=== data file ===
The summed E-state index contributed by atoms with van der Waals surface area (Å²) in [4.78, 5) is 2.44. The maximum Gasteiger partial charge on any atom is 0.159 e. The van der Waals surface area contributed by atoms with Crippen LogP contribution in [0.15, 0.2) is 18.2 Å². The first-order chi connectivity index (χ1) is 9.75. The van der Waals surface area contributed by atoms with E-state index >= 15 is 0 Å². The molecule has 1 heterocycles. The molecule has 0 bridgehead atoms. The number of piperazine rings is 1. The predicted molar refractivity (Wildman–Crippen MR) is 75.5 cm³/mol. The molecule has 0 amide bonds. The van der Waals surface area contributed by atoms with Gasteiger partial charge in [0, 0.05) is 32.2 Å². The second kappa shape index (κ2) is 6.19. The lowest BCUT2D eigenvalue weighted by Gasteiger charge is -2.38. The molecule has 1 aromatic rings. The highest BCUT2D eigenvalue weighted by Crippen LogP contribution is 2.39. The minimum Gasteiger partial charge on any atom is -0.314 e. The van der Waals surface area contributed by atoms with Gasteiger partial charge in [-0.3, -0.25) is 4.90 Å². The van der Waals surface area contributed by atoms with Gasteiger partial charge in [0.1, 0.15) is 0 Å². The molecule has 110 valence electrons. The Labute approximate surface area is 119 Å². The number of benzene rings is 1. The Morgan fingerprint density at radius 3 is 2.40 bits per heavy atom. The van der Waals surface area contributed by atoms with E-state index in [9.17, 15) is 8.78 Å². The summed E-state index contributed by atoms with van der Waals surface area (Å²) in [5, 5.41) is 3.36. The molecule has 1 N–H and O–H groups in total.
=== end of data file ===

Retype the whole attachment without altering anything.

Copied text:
The summed E-state index contributed by atoms with van der Waals surface area (Å²) in [4.78, 5) is 2.44. The maximum Gasteiger partial charge on any atom is 0.159 e. The van der Waals surface area contributed by atoms with Crippen LogP contribution in [0.15, 0.2) is 18.2 Å². The first-order chi connectivity index (χ1) is 9.75. The van der Waals surface area contributed by atoms with E-state index >= 15 is 0 Å². The molecule has 1 heterocycles. The molecule has 0 bridgehead atoms. The number of piperazine rings is 1. The predicted molar refractivity (Wildman–Crippen MR) is 75.5 cm³/mol. The molecule has 0 amide bonds. The van der Waals surface area contributed by atoms with Gasteiger partial charge in [0, 0.05) is 32.2 Å². The second kappa shape index (κ2) is 6.19. The lowest BCUT2D eigenvalue weighted by Gasteiger charge is -2.38. The molecule has 1 aromatic rings. The highest BCUT2D eigenvalue weighted by Crippen LogP contribution is 2.39. The minimum Gasteiger partial charge on any atom is -0.314 e. The van der Waals surface area contributed by atoms with Gasteiger partial charge in [-0.3, -0.25) is 4.90 Å². The van der Waals surface area contributed by atoms with Gasteiger partial charge in [0.1, 0.15) is 0 Å². The molecule has 110 valence electrons. The Labute approximate surface area is 119 Å². The number of benzene rings is 1. The Morgan fingerprint density at radius 3 is 2.40 bits per heavy atom. The van der Waals surface area contributed by atoms with E-state index in [9.17, 15) is 8.78 Å². The summed E-state index contributed by atoms with van der Waals surface area (Å²) in [5, 5.41) is 3.36. The molecule has 1 N–H and O–H groups in total.